It’s actually been many years ago now that I received my first lessons in quilting from my grandmother, and many of the tips she shared with me on that sunny afternoon are bits of information I use daily in my quilting…twenty some years later. Here is a round-up of my favorite tips and tidbits to share with new quilters: these are review for seasoned quilters but are simple steps that can make a big difference for new quilters just joining in and learning all about this amazing past time.

Measure Twice, Cut Once

This was the first thing I learned from my grandmother and one of the tips that helps me most in my daily quilting. It’s a simple rule, but it really does work. A good start…including accurate cutting and measuring…is essential to a good finish.

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Know Your Seam Allowance

Know Your Seam Allowance

My grandmother also told me to use a 1/4″ seam allowance for all of my quilting (unless directed otherwise by a pattern), but it was a few years later while taking a class at a local quilt shop that I learned what this really meant. A wonderful teacher showed me that my seam allowance was actually a thread or two bigger than 1/4″ which resulted in some of my piecing being just a bit off (those 1/16″ inch variations can really add up in a big quilt)! So measure your seam allowance periodically to make sure you’re on track. You can adjust your needle to the right or left if necessary, obtain a 1/4″ seam guide, or use painters tape to mark the true 1/4″ line on your machine.

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Pin and Mark

Keep it Together: Pin and Mark

Somewhere along the line pins seem to have received a bad reputation. While it does take a little longer to pin…the results can be wonderfully surprising. Although it isn’t necessary to always use pins, if you’re having trouble with matching seams or getting a lot of different points to match up, pins might be the best solution. While I don’t always use pins for simple chain-piecing, I always use them if there is something that needs to be lined up.

Properly marking is important, too. Use a pencil to mark on the wrong side of light fabrics or chalk for darker fabrics to mark lines for half square triangles and corner square (“flip and sew”) corners. While it often looks like it’s going to be just fine if you “eyeball” it, marking can also improve accuracy by leaps and bounds.

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Fabric Preparation

Fabric Prep

Fabric preparation is another step some quilters like to skip: after all, most quilters love fabric so much they just want to jump right in and sew. But your fabric may need pressing before cutting, and this can be especially important when using pieces from fat eighth and fat quarter bundles. Just think of it as a little extra time you get to spend with the fabric!

Some quilters like to use steam when pressing their fabric for the first time. This can cut down on shrinkage later on–an important step especially when working with lots of pieces or smaller pieces. An additional step many quilters use is to both starch and press their fabrics before beginning any project. Whether or not to pre-wash your fabrics is another decision to make before beginning. Although I pre-wash only when I’m going to use fabric for garment construction, there are many others who pre-wash all of their quilting cottons.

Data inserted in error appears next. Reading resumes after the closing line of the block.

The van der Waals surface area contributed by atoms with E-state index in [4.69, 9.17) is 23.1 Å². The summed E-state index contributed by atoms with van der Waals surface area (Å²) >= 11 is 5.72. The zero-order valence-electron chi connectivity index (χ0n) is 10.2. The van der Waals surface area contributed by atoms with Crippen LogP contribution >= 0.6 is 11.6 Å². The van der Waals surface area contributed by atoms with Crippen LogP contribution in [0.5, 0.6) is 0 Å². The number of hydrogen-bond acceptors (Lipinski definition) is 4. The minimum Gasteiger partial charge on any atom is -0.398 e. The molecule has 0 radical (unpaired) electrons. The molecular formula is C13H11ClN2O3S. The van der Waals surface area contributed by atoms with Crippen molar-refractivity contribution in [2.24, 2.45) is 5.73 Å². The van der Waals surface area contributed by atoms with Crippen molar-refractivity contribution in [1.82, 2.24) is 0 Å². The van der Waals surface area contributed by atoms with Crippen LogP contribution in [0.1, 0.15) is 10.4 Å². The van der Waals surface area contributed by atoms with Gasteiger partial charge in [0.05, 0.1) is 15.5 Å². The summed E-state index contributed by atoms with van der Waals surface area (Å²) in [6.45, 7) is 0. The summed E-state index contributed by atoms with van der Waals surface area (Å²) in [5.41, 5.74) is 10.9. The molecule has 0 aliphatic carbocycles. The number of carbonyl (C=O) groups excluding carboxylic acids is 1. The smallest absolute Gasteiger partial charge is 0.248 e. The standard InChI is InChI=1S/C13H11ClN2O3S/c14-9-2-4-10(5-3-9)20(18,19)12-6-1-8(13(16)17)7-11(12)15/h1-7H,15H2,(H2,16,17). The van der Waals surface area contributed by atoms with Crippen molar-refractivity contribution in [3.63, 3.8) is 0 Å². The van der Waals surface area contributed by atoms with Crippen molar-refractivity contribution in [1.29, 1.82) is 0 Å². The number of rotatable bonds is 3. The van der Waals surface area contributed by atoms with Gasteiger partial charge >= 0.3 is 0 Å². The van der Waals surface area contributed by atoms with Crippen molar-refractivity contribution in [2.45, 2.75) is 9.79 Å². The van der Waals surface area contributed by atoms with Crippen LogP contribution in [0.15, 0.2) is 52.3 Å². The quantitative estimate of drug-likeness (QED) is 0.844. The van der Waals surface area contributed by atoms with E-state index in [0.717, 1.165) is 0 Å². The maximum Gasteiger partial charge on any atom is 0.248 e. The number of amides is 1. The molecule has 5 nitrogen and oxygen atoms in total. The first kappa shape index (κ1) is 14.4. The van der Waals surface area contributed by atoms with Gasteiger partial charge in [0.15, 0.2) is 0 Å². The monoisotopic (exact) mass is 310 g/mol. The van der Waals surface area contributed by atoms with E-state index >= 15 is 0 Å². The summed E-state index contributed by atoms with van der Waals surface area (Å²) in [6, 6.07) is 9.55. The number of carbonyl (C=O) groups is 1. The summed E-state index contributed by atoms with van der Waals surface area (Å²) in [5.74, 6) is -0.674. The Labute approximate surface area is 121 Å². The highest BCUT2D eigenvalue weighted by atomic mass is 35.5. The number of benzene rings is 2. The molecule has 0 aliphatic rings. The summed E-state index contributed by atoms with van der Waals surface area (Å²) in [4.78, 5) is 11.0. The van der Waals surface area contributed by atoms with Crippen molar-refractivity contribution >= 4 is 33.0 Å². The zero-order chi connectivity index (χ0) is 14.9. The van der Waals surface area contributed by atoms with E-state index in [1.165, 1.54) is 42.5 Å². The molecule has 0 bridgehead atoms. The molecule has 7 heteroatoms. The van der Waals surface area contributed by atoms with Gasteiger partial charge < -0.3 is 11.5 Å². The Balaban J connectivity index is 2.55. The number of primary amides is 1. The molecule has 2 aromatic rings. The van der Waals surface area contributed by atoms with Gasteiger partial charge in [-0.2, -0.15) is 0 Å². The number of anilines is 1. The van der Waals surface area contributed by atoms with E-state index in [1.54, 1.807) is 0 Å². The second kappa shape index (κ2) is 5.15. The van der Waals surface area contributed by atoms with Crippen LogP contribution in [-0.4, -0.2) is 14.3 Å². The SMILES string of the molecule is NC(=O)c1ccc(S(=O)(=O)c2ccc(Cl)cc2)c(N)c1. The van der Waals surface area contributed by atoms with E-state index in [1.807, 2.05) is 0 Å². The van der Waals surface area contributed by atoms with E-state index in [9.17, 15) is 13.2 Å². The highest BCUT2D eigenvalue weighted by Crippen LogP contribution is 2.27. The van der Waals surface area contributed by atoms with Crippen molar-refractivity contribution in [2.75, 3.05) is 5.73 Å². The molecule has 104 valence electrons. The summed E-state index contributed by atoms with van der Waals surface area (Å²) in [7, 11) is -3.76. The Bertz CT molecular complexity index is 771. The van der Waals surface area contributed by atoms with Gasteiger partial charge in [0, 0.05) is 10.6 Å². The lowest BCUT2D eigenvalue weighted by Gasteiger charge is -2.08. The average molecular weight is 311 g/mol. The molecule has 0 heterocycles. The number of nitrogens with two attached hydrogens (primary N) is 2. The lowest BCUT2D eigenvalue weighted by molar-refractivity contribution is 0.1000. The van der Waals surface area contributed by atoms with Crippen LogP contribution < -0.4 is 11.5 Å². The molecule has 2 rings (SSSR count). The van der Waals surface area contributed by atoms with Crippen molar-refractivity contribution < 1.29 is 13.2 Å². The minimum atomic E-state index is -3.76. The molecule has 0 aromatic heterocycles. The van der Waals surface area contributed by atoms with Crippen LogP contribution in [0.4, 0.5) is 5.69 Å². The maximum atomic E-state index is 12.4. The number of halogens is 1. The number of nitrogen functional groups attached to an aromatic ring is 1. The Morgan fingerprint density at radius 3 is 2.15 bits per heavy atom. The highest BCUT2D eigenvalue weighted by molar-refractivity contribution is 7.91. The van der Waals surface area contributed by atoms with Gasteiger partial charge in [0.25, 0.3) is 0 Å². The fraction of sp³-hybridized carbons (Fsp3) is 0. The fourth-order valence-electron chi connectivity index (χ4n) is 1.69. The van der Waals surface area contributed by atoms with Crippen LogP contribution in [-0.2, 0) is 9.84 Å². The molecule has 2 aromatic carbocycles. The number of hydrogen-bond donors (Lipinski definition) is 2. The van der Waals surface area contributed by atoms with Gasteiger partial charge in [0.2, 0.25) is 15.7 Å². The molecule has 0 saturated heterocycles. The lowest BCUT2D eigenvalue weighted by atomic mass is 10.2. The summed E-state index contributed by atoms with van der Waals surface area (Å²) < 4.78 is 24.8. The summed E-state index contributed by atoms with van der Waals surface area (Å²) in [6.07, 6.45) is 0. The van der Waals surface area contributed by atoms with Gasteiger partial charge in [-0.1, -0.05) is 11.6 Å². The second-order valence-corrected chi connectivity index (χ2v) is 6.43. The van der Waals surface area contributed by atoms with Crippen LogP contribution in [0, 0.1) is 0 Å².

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Quilted Pillow

Handle with Care

Fabric can be stretched, and if your fabric is stretched enough your blocks might end up distorted. Use care when handling bias edges: don’t fear working with triangles for half-square triangles, quarter-square triangles, and flying geese … just handle with care to prevent stretching.

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Handle with Care

I do have one final tip, and it’s my favorite one to share. Enjoy yourself while you are sewing and quilting. Your projects are yours, and they should bring you great joy while you’re working…quilting is the best hobby!

What is your favorite advice for new quilters…?

#Tipsandtricks #quilting #sewing

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How to De-Clutter Your Work Space

By Mary Covey

Tips and Tricks

Organize your stash – www.marycoveydesigns.com

I have always considered myself a pretty organized person. In my previous life, everything you did had to be documented to perfection. “A place for everything and everything in it’s place”.  Then I started quilting. At first I followed my work motto to include quilting. But after kids left home and it was just John and I, all I had to do was close the door to the quilting room and no one would see the mess. I would pick up things and store them neatly from time to time until my next project. This was not a very good system. Instead of using precious free time to sew I was looking for things and picking up my mess from the last project. So I decided to put my work practices back into my quilting.

Here a few tips that helped me make a place for everything (i.e. de-clutter your work space):

Organized supplies

How to Organize Your Supplies – www.marycoveydesigns.com

1. Downsize your stash the same way you clean out your closet. Donate the fabric that you will never use to a charity that makes donation quilts like Quilts of Valor or Hearts and Hands.

2. Organize your fabric. I organize mine by color. Some of my friends organize their fabric by type. An example would be all the flannels together, all the batiks together, etc. If you don’t have a lot of space use stackable, clear storage boxes.

3. When I am finished with a project, I cut leftover pieces into my own stash of precuts – 2 1/2″ squares or strips, 5″ squares, 3″ strips – well your get the idea. I put these into large zip lock bags with the size written on the outside. I line the bags up in empty shoe boxes where they are easily visible. Next time I am making a quilt, I look through these precuts first. I know it will be hard but discard all the tiny little pieces that are unusable.

4.Organize supplies into clear plastic jars that are available at places like Target for about a dollar depending on the size. Put all your scissors, seam rippers, and snips in one – all marking pens and pencils in another -rotary cutters in another.

5. Once your sewing/crafting area is organized it can be a big challenge to keep it that way. Make a habit of putting things back immediately after you use them. It may take a few uses  to develop these practices, but in the long run you will have more time to sew!

#quilting #tipsandtricks #organization